THE LAND OF LEYS by L. P. Davies

THE LAND OF LEYS

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KIRKUS REVIEW

Davies has regularly drifted from mystery into occult formula--and this is a low-grade mix of Dennis Wheatley and H. P. Lovecraft, without Wheatley's density of psychic verisimilitude or Lovecraft's apocaltypic horror. Andrew Leigh, a smalltown English villager and realtor, awakes from a highway accident to discover a nasty bump on his head and slowly comes to realize that he doesn't know where he's been for the past two days. Conversation with a doctor reveals that he's actually been living a double life for several months, losing three days of every week to some weird other life, then returning to his regular business as a realtor. Falling in with the beautiful virgin Althea. Andrew finds that he has been taking over his dead brother Jeremy's life, living in Jeremy's junkyard (Jeremy drowned under strange circumstances). And he also learns that Jeremy had been collecting carved figures of local ""elementals"" and country spirits and had bought a strange painting and a ""grimoire""--a book of black incantations. Soon, among other ghostly happenings, Althea and Andrew are teleported to unfamiliar places in the country, coming into knowledge of ""leys""--lines of force--that crisscross England and have psychic powers. And at last they wind up at a black mass in the cellar of a millionaire psychiatrist (he's been using hallucinogens on patients), where Althea is to be the devil's bride in hell. . . . Hooey.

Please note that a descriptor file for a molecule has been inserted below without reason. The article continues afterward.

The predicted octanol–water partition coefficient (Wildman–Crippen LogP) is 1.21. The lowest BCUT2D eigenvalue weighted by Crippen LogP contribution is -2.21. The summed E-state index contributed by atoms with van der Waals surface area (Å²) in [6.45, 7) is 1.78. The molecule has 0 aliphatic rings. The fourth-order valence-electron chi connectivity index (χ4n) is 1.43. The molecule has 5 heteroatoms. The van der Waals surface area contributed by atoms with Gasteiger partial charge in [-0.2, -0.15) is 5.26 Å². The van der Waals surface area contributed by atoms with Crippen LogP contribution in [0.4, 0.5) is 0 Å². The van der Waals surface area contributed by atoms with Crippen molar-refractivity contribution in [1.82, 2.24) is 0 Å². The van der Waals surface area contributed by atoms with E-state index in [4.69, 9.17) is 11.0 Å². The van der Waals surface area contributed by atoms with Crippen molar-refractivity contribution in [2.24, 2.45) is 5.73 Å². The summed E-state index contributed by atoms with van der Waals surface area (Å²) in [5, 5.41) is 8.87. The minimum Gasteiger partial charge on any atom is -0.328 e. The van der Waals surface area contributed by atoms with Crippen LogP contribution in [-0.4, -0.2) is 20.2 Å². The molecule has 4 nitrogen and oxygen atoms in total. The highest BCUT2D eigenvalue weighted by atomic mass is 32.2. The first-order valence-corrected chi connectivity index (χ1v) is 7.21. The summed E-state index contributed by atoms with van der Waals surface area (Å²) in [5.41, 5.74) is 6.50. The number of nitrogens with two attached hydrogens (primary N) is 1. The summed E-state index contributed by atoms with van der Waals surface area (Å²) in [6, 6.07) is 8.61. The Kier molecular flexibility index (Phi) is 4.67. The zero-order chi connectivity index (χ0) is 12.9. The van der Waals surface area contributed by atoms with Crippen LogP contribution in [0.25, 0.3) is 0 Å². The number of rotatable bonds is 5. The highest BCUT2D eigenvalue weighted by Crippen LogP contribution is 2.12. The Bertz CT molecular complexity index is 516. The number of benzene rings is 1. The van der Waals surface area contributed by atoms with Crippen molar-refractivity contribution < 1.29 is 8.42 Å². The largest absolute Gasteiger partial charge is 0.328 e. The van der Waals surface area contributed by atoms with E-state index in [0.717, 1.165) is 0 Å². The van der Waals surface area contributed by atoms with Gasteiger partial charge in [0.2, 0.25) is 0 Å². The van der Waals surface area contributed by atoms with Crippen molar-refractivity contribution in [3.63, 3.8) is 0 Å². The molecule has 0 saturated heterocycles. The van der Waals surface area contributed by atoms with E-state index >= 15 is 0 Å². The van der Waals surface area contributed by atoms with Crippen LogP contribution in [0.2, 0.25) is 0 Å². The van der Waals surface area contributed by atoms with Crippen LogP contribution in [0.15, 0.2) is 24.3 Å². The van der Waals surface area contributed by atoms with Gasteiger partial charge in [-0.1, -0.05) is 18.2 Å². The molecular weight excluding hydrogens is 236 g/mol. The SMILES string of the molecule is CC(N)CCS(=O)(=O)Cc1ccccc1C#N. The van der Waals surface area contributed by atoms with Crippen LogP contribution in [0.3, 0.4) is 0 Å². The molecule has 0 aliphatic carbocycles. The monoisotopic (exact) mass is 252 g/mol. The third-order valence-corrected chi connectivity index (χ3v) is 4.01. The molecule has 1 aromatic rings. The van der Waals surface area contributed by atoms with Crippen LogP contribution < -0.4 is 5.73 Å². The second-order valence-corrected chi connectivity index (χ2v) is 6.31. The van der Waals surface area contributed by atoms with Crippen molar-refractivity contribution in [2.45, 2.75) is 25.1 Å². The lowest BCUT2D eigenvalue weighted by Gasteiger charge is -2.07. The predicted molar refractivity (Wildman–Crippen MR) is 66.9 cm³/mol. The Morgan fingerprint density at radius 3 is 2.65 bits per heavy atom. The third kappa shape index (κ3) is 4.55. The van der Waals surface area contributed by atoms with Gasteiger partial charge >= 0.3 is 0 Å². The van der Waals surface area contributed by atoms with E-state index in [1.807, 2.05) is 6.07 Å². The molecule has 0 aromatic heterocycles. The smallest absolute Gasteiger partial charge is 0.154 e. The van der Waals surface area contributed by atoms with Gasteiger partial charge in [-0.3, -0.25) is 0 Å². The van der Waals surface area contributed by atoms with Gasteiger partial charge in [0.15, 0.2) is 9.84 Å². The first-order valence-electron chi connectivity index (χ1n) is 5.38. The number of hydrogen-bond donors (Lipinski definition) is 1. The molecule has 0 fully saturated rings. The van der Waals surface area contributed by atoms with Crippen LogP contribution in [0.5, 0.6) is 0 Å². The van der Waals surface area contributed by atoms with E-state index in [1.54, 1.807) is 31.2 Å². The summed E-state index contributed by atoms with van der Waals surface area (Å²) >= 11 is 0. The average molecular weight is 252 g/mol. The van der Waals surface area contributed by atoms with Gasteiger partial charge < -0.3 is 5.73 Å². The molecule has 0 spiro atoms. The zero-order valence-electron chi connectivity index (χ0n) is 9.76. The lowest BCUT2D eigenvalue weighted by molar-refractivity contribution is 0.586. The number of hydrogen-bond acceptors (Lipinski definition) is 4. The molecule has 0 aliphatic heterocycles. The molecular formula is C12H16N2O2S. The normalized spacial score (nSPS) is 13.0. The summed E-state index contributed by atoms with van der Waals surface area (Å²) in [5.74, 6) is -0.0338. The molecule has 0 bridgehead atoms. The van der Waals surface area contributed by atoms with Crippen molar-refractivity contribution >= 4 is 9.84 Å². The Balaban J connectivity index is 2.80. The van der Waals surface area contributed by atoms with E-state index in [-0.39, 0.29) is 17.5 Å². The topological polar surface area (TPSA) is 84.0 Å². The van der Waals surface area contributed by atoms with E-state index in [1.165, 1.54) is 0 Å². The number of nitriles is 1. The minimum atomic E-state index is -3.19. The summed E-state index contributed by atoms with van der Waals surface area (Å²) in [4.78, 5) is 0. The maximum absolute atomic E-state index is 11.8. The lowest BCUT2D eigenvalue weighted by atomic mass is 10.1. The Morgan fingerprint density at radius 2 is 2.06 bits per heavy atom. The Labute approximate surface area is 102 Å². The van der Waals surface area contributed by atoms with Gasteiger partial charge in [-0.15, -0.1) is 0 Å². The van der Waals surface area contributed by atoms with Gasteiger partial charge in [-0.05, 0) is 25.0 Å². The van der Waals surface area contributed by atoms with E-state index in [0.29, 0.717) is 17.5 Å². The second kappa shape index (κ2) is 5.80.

Pub Date: Oct. 5th, 1979
Publisher: Doubleday